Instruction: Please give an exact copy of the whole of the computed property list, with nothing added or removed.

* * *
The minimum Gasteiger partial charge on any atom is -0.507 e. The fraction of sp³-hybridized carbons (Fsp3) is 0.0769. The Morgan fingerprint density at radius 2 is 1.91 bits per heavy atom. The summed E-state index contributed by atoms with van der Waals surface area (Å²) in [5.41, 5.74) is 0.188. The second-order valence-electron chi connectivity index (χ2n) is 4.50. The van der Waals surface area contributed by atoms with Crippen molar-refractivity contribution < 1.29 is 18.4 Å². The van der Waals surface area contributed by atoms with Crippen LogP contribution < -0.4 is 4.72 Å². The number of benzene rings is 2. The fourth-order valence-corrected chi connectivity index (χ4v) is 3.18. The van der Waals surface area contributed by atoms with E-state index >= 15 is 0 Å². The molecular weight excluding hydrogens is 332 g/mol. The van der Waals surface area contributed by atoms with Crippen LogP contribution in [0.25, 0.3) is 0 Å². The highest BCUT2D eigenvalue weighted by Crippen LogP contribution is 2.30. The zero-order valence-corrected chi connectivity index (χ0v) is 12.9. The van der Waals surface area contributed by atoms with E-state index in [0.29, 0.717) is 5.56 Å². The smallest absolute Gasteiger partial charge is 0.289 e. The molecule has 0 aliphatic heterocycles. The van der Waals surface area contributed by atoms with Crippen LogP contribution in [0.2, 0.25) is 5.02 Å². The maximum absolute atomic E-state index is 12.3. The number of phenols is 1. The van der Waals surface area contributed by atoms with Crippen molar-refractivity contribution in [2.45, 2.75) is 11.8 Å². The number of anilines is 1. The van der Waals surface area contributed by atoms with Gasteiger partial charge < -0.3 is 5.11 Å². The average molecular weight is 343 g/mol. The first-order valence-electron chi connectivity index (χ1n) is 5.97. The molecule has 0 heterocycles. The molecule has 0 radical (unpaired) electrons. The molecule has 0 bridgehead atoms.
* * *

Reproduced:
The minimum Gasteiger partial charge on any atom is -0.507 e. The fraction of sp³-hybridized carbons (Fsp3) is 0.0769. The Morgan fingerprint density at radius 2 is 1.91 bits per heavy atom. The summed E-state index contributed by atoms with van der Waals surface area (Å²) in [5.41, 5.74) is 0.188. The second-order valence-electron chi connectivity index (χ2n) is 4.50. The van der Waals surface area contributed by atoms with Crippen molar-refractivity contribution < 1.29 is 18.4 Å². The van der Waals surface area contributed by atoms with Crippen LogP contribution < -0.4 is 4.72 Å². The number of benzene rings is 2. The fourth-order valence-corrected chi connectivity index (χ4v) is 3.18. The van der Waals surface area contributed by atoms with E-state index >= 15 is 0 Å². The molecular weight excluding hydrogens is 332 g/mol. The van der Waals surface area contributed by atoms with Crippen LogP contribution in [0.25, 0.3) is 0 Å². The highest BCUT2D eigenvalue weighted by Crippen LogP contribution is 2.30. The zero-order valence-corrected chi connectivity index (χ0v) is 12.9. The van der Waals surface area contributed by atoms with E-state index in [0.29, 0.717) is 5.56 Å². The smallest absolute Gasteiger partial charge is 0.289 e. The molecule has 0 aliphatic heterocycles. The van der Waals surface area contributed by atoms with Crippen LogP contribution in [0.2, 0.25) is 5.02 Å². The maximum absolute atomic E-state index is 12.3. The number of phenols is 1. The van der Waals surface area contributed by atoms with Crippen molar-refractivity contribution in [2.45, 2.75) is 11.8 Å². The number of anilines is 1. The van der Waals surface area contributed by atoms with Gasteiger partial charge < -0.3 is 5.11 Å². The average molecular weight is 343 g/mol. The first-order valence-electron chi connectivity index (χ1n) is 5.97. The molecule has 0 heterocycles. The molecule has 0 radical (unpaired) electrons. The molecule has 0 bridgehead atoms.